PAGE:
When I learned of McCain’s choice for a VP candidate, and the little that was known about her, I was stunned by McCain’s seeming ineptitude.
I first wrote about Palin and her leadership of a town called Wasilla, a town not much larger than Woodstock, on September 3rd 2008 (see article for source). The turnout that elected Palin to her second election as Mayor was about half of Woodstock’s turnout in 1999 and before her three terms as Mayor she was an activist on the P.T.A. Our towns are similar in this way also as we have an active PTO that is willing to step forward to defend our school system.
Palin won the mayorship of Wasilla using an anti-abortion platform which is almost unheard of in small town politics (perhaps Ms. Wholean should try this in plotting her campaign this fall). She won the mayorship by a majority but alienated many with “polarizing single-mindedness”. She ran a town that had an operating budget of $6 million in 2001-02 (I believe that the State of Alaska pays for all education). She had the practice both as mayor and as governor of firing government employees that had supported her opposition. I’m sure Alan Walker would never consider doing this (if he knew who they were), but Ms. Wholean made it clear that she would attack any who were not on her side (remember her edict in the Town Hall that required her approval of any out-going emails?). In Palin’s case she instituted an edict that no employee could talk to the media without her approval. She finished as a mayor in 2002.
To bring her career timeline up to date, Palin unsuccessfully ran for Alaska’s Lieutenant Governor in 2002 and she was elected Governor in 2006 and inaugurated on Dec. 6th, the youngest governor ever elected by a state at the age of 42. When McCain selected Palin as his Vice Presidential candidate, she had served less than two years (21 months) as Governor of Alaska. She had just had her 5th child in the spring of 2008, and her high school-age daughter was pregnant out of wedlock.
Before he picked Palin as his running mate, other possible choices were Joe Lieberman (longtime Senator from CT, but a Democrat), Mitt Romney (former Governor of MA, 2008 Presidential candidate), Charlie Frist (Gov. of Florida, 2002 to the present), Rudy Giuliani (former Mayor of NY, 2008 presidential candidate), and several others with strong political track records.
If McCain felt committed to naming a female as his running mate it would have been hard to find one among the ranks of Republican females currently in high office. Among the women Governors there were only 3 besides Palin in Jodi Rell, Brewer (AR), and Lingle (HI). Of the 16 women who are Senators, only 5 were Republicans, perhaps most notably Kay Bailey Hutchison (TX), but these also included Olympia Snow (ME) who has sided with Democrats on key votes, Elizabeth Dole who was on the way out, and relatively unknown Senators, Collins (Maine) and Murkowshi (Alaska). Among the 79 women Congressmen only 20 are Republican and all were relatively unknown with the possible exception of Ann Coulter-like Michele Bachmann of Minnesota. So Republican’s by not promoting election of women gave McCain few options among women.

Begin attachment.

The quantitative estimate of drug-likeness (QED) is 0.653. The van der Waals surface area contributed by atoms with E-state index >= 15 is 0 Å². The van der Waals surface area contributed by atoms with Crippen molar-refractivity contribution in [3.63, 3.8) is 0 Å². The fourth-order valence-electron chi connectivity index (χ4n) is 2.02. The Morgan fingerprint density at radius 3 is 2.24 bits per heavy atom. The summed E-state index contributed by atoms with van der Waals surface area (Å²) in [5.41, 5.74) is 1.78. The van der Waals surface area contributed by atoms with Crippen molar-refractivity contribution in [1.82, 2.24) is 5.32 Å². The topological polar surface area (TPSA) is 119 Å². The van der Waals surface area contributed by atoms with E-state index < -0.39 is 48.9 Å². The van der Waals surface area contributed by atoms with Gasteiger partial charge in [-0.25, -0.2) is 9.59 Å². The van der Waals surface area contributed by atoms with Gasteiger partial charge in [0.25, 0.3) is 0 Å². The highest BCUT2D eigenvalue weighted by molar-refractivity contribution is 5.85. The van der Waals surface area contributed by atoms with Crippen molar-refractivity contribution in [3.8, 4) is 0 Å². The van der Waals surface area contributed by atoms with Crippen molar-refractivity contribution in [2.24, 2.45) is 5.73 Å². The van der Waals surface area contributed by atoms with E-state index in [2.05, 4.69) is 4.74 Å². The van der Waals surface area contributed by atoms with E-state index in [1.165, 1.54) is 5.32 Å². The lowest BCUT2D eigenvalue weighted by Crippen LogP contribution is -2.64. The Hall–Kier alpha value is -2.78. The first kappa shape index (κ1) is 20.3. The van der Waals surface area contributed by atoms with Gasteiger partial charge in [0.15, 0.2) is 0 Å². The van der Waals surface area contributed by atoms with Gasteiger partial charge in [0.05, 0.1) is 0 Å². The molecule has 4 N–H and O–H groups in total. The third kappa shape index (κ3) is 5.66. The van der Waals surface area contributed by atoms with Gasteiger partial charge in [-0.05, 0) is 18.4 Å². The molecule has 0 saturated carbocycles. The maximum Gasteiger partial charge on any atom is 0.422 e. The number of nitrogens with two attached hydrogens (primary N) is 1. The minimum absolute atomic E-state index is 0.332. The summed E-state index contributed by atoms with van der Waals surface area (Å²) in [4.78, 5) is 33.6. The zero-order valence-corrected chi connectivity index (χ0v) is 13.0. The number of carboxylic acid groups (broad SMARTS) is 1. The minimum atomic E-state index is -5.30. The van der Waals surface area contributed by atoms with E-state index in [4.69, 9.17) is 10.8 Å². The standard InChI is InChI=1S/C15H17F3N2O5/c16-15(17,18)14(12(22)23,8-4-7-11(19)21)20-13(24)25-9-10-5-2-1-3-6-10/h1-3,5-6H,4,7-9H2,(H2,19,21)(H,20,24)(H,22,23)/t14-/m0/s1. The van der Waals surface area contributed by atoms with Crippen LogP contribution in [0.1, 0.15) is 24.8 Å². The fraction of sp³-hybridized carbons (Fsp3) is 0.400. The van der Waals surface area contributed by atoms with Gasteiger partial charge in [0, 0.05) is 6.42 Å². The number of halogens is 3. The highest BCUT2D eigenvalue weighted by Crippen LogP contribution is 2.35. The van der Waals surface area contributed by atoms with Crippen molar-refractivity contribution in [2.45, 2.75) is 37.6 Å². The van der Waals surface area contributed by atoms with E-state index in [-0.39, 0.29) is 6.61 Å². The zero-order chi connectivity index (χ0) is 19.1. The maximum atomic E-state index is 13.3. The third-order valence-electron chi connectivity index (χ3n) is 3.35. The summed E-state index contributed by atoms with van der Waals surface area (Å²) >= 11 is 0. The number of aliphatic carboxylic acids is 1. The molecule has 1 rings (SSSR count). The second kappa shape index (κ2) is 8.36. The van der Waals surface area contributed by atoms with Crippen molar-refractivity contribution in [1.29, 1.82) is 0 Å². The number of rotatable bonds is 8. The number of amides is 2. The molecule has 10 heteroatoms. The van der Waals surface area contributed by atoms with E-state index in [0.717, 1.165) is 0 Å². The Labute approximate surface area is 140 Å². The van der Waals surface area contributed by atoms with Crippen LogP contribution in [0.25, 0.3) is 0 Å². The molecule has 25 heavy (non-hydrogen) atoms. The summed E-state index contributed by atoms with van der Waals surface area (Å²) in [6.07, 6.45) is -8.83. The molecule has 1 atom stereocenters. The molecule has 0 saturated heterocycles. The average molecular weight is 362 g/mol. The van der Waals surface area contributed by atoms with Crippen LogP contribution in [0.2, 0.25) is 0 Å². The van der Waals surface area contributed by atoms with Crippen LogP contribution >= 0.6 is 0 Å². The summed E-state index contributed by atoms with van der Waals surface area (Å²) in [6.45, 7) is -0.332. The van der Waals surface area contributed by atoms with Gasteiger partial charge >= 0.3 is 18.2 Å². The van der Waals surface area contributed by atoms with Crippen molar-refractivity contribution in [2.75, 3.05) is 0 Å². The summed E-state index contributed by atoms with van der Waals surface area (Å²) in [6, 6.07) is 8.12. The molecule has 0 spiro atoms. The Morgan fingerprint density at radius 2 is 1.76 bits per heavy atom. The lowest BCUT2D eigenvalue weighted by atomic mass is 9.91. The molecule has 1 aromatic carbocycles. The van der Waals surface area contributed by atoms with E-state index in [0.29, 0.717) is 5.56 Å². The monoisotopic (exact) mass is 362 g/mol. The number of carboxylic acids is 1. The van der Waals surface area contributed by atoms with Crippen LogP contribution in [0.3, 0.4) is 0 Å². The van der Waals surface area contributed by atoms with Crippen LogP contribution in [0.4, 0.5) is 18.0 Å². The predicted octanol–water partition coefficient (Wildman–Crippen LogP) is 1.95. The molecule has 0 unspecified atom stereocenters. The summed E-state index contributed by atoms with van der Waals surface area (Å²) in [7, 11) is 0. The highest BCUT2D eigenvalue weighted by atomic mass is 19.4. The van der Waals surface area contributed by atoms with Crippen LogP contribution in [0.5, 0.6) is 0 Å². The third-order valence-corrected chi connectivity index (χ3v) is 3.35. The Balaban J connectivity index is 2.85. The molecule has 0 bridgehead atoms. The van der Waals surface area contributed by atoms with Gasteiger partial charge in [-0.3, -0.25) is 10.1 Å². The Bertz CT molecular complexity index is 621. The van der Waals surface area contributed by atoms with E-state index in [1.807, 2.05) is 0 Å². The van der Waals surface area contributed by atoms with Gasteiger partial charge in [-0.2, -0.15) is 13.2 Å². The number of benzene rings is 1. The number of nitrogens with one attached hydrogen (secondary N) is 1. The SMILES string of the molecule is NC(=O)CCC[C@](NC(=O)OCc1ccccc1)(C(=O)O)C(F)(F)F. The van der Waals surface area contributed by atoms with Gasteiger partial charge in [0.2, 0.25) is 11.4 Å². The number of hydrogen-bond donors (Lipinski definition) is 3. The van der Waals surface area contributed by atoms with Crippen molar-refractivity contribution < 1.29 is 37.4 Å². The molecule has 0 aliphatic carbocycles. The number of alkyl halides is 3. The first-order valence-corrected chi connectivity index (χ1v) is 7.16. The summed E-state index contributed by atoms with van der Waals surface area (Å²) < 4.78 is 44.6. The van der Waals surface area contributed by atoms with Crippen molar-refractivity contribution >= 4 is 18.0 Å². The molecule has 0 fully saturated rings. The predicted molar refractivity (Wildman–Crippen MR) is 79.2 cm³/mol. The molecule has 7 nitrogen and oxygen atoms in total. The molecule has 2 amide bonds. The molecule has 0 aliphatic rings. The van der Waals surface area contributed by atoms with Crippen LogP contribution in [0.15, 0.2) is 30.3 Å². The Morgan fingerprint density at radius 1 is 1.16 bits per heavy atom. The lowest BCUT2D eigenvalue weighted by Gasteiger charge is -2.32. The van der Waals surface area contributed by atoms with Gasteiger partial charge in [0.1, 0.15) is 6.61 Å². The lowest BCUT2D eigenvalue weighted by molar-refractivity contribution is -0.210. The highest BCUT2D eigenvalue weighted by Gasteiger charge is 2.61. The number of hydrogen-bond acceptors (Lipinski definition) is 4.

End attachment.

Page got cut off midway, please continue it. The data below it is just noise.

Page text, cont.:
This article is not about Palin’s gaffes and inexperience. Read today’s NYTimes article on her self generated problems since November to understand her inadequacies. I believe she did the right thing by resigning for the sake of her family and to make some money. I don’t hold this against her one bit.
I think what McCain’s choice of Palin shows is his ineptitude in making important decisions – in this case the most important decision of his campaign; his foolish choice of Palin whose high point in the campaign was when she barked out the hockeymom joke. If this is the best the Republican VP could do, the national Republican party has sunk to a new low. Who knows, if Palin had turned him down then McCain may have chosen South Carolina Governor, Mark Sanford, who was also under consideration and accelerated his downfall.
Put yourself in the minds of Lieberman, Romney, Frist, and Guiliani and any of the other VP prospects mentioned above. In their private thoughts I’m sure they were dismayed and perplexed by the choice of Palin over them. But as far as I can tell, they never let this be known. They probably felt inner guilt for even having those thoughts. Likewise most Democrats were careful not to express their inner thoughts as well which were probably the same as Lieberman, Romney, Frist, and Guiliani. For once leading Democrats and Republicans shared the same disbelief.
What McCain did in making the choice of Palin is to undermine his candidacy irrevocably - with just one frivolous decision. Just think about it. What would the public perception of McCain have been in the waning weeks of October and early November had he chosen Romney or Frist? I think the voters did not consider McCain to be responsible for the economic crash that was in progress, but by choosing Palin it was evident to the swing voters and leading Republicans like Colin Powell that McCain deserved a no confidence non-vote. By contrast, soon to be President Obama made all the right moves in the last two months.